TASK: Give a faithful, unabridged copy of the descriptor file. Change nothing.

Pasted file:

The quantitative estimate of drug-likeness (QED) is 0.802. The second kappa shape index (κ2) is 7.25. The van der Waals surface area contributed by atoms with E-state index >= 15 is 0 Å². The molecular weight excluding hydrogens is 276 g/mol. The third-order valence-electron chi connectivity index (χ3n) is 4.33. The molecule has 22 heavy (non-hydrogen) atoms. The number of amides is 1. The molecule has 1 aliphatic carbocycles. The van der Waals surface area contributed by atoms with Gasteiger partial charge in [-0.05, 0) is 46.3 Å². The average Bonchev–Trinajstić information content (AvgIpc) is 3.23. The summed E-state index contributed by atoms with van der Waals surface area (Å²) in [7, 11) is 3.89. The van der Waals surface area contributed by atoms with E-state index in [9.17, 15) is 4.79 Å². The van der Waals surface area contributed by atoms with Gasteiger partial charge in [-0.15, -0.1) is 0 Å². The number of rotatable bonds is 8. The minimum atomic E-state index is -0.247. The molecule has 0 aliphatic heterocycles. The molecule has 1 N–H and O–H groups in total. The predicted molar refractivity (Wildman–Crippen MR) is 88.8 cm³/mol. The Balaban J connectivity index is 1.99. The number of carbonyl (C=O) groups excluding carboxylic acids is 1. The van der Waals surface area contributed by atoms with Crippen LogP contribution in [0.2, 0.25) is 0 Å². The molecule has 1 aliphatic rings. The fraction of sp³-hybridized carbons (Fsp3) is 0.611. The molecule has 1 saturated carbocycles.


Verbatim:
The quantitative estimate of drug-likeness (QED) is 0.802. The second kappa shape index (κ2) is 7.25. The van der Waals surface area contributed by atoms with E-state index >= 15 is 0 Å². The molecular weight excluding hydrogens is 276 g/mol. The third-order valence-electron chi connectivity index (χ3n) is 4.33. The molecule has 22 heavy (non-hydrogen) atoms. The number of amides is 1. The molecule has 1 aliphatic carbocycles. The van der Waals surface area contributed by atoms with Gasteiger partial charge in [-0.05, 0) is 46.3 Å². The average Bonchev–Trinajstić information content (AvgIpc) is 3.23. The summed E-state index contributed by atoms with van der Waals surface area (Å²) in [7, 11) is 3.89. The van der Waals surface area contributed by atoms with E-state index in [9.17, 15) is 4.79 Å². The van der Waals surface area contributed by atoms with Gasteiger partial charge in [-0.15, -0.1) is 0 Å². The number of rotatable bonds is 8. The minimum atomic E-state index is -0.247. The molecule has 0 aliphatic heterocycles. The molecule has 1 N–H and O–H groups in total. The predicted molar refractivity (Wildman–Crippen MR) is 88.8 cm³/mol. The Balaban J connectivity index is 1.99. The number of carbonyl (C=O) groups excluding carboxylic acids is 1. The van der Waals surface area contributed by atoms with Crippen LogP contribution in [0.2, 0.25) is 0 Å². The molecule has 1 aliphatic rings. The fraction of sp³-hybridized carbons (Fsp3) is 0.611. The molecule has 1 saturated carbocycles.